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Knowing the fundamentals of drawing and reshaping paths is only part of the story. In Illustrator CS4 One-on-One: Advanced, the second of the popular One-on-One series, computer graphics expert Deke McClelland covers some of Illustrator's most powerful and least understood features. He shows how to merge simple shapes to create complex ones with the Pathfinder palette, as well as align paths to create schematic illustrations. Deke explains how to paint fluid, multicolor fills with blends, and the new and improved gradient tool. He explores seamlessly repeating tile patterns, blobs and brushes, and imported images. He also dives into one of the deepest features in all of Illustrator, transparency. Exercise files accompany the tutorial.
Recommended prerequisite: Illustrator CS4 One-on-One: Fundamentals.
Download Deke's customized keyboard layouts and color settings for Illustrator from the Exercise Files tab.
I have gone ahead and saved my progress so far as 100k screened letters.ai. So called because the letters are filled with 100% K and set to the Screen mode and we get this effect right here. Which is to say so far, so good or at least so far, so weird. Now let's say we want to add a drop shadow behind our 100% screened letters. What do we do? Well, let's say that I'm working inside the Appearance palette and my Fill is still active, as it is. Whether you have clicked on this Fill line or on this Opacity line that defines it, either way the Fill is active at this point.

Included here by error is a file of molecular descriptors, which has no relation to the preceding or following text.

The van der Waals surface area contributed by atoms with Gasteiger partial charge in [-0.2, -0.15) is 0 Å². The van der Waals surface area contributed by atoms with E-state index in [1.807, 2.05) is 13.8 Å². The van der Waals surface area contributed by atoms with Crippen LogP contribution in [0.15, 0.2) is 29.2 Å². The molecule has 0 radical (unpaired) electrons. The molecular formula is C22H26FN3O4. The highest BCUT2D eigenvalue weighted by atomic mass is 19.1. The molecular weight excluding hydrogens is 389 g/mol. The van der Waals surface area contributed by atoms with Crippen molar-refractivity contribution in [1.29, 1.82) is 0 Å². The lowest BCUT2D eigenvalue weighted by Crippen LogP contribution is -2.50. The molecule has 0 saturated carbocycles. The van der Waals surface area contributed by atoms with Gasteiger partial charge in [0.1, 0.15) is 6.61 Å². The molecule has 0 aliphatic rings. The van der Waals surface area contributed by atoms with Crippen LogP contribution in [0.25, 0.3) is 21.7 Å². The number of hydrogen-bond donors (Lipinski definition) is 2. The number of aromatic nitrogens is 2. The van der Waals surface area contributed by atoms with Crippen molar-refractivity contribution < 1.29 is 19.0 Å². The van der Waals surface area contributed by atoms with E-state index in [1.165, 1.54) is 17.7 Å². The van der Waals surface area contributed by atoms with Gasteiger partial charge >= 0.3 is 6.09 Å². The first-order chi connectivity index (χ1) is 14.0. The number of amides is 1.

So let's go ahead and add a drop shadow. I will go ahead and click on the fx icon at the bottom of the Appearance palette. Alternately, you can click on the Effect menu if you like. And then click on Stylize and then choose Drop Shadow. That brings up the Drop Shadow dialog box. I have my settings set as you see them. So the mode is set to Multiply, which is the darkening agent inside of Illustrator, Opacity 100%, that's got to be dark, X Offset of 2 pt, Y Offset of 2 pt, Blur of 2 pt, fine, Darkness, 100%, this is going to be a really dark drop shadow.
Turn-on Preview and we get a white drop shadow. You know, I really tried to make sure this was dark. I mean we have got 100% Darkness, Opacity 100%, Multiply is the blend mode. How much darker could you go? You could say well, you could go Color Burn. That's even darker. No, it ain't. It's no darker. It's not going to do us any good. So I might as well set that back to Multiply there. All right, well, you know what? At this point, let's go ahead and click OK because what we have got is the Drop Shadow is assigned to the Fill and the Fill is set to Screen, and so the Fill's blend mode trumps the Drop Shadow's blend mode. So Screen wins and we end up getting this weird screened effect right there. So what do you do? The first thing you do is you grab Drop Shadow and you apply it to the Characters instead, or at least you drop it down to the bottom of all the stuff. You get it away from the Fill, so it's applied to the object in general.